Jizai Okimono are realistically shaped figures of animals made from iron, copper, shibuichi (copper and silver alloy) and shakudo (copper and gold alloy). Their bodies and limbs are articulated, and can be moved like real animals. Among these ornamental figures, models of birds, fishes, snakes, lobsters, crabs and insects, as well as imaginary beings such as dragons, are common.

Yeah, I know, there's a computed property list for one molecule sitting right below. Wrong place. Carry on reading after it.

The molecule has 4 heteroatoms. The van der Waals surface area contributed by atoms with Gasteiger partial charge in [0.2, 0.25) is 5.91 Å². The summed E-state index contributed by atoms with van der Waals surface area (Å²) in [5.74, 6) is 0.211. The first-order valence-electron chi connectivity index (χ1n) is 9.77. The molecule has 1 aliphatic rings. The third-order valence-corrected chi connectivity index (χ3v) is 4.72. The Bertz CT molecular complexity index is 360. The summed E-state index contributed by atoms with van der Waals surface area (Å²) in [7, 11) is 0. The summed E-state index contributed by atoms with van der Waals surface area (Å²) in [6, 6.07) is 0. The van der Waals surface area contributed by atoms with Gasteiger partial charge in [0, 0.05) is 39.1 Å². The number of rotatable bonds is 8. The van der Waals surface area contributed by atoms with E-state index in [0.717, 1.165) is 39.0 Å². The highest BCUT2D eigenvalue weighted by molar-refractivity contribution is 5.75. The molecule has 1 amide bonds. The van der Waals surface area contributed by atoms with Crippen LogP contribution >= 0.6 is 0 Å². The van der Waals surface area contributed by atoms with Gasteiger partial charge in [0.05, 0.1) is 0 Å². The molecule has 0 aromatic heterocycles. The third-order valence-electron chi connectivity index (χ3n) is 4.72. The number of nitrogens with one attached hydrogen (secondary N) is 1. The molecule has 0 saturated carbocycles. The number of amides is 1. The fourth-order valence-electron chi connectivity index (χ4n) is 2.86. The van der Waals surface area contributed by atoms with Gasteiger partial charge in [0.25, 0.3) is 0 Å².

The bodies of the dragons can be made to undulate, and their limbs can bend and even their claws can be extended. Likewise, the birds can spread their wings and turn their heads. Typical insects include stag beetles, dragonflies and butterflies, which are able to imitate all the movements of their real life counterparts. Among works which bear dates, the earliest known is a dragon bearing a line-engraved signature of its maker Myochin Muneaki dated 1713. This is followed by a butterfly with a line-engraved signature by craftsman Myochin Muneyasu, dated 1753. From these dates, we know that jizai okimono were already in production in the first half of the 18th century, during the middle Edo period. The Myochins were armor makers who excelled in iron forging and hammer work, and are thought to have produced these okimono (ornamental figures) in the peaceful time of the mid-Edo period. Jizai okimono began to be exported overseas in the Meiji period (1868-1912), with the studio of Takase Kozan as their major producers. Kozan used bronze and shibuichi in addition to iron, working to make their works more realistic by using metals of different colors. We hope you enjoy discovering more about the fascinating world of metal craftsmanship, and how techniques initially used to create realistic still figures were developed to create these movable works.